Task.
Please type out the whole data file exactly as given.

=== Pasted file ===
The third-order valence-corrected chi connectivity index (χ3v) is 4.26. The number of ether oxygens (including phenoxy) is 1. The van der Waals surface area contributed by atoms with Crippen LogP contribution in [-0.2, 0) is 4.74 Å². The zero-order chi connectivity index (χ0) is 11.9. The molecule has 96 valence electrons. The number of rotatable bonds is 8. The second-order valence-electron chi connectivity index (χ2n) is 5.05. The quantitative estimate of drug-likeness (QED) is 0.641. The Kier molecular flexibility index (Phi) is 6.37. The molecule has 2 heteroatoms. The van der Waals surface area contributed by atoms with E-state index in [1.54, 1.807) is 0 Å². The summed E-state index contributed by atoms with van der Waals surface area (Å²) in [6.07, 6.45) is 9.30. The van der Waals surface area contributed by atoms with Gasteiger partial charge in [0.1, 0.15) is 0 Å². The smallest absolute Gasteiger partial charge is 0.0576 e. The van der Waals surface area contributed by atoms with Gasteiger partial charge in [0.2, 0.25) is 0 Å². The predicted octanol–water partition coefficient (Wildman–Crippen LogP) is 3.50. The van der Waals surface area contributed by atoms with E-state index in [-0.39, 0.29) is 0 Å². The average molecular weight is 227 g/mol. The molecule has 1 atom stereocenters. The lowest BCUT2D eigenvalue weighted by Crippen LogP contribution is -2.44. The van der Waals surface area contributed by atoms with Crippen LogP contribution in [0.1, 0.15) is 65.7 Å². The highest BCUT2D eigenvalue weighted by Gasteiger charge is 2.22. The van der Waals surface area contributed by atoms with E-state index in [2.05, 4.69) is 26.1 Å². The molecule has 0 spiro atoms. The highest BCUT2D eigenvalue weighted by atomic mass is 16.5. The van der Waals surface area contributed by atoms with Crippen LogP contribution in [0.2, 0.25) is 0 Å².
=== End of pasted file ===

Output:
The third-order valence-corrected chi connectivity index (χ3v) is 4.26. The number of ether oxygens (including phenoxy) is 1. The van der Waals surface area contributed by atoms with Crippen LogP contribution in [-0.2, 0) is 4.74 Å². The zero-order chi connectivity index (χ0) is 11.9. The molecule has 96 valence electrons. The number of rotatable bonds is 8. The second-order valence-electron chi connectivity index (χ2n) is 5.05. The quantitative estimate of drug-likeness (QED) is 0.641. The Kier molecular flexibility index (Phi) is 6.37. The molecule has 2 heteroatoms. The van der Waals surface area contributed by atoms with E-state index in [1.54, 1.807) is 0 Å². The summed E-state index contributed by atoms with van der Waals surface area (Å²) in [6.07, 6.45) is 9.30. The van der Waals surface area contributed by atoms with Gasteiger partial charge in [0.1, 0.15) is 0 Å². The smallest absolute Gasteiger partial charge is 0.0576 e. The van der Waals surface area contributed by atoms with Gasteiger partial charge in [0.2, 0.25) is 0 Å². The predicted octanol–water partition coefficient (Wildman–Crippen LogP) is 3.50. The van der Waals surface area contributed by atoms with E-state index in [-0.39, 0.29) is 0 Å². The average molecular weight is 227 g/mol. The molecule has 1 atom stereocenters. The lowest BCUT2D eigenvalue weighted by Crippen LogP contribution is -2.44. The van der Waals surface area contributed by atoms with Crippen LogP contribution in [0.1, 0.15) is 65.7 Å². The highest BCUT2D eigenvalue weighted by Gasteiger charge is 2.22. The van der Waals surface area contributed by atoms with E-state index in [2.05, 4.69) is 26.1 Å². The molecule has 0 spiro atoms. The highest BCUT2D eigenvalue weighted by atomic mass is 16.5. The van der Waals surface area contributed by atoms with Crippen LogP contribution in [0.2, 0.25) is 0 Å².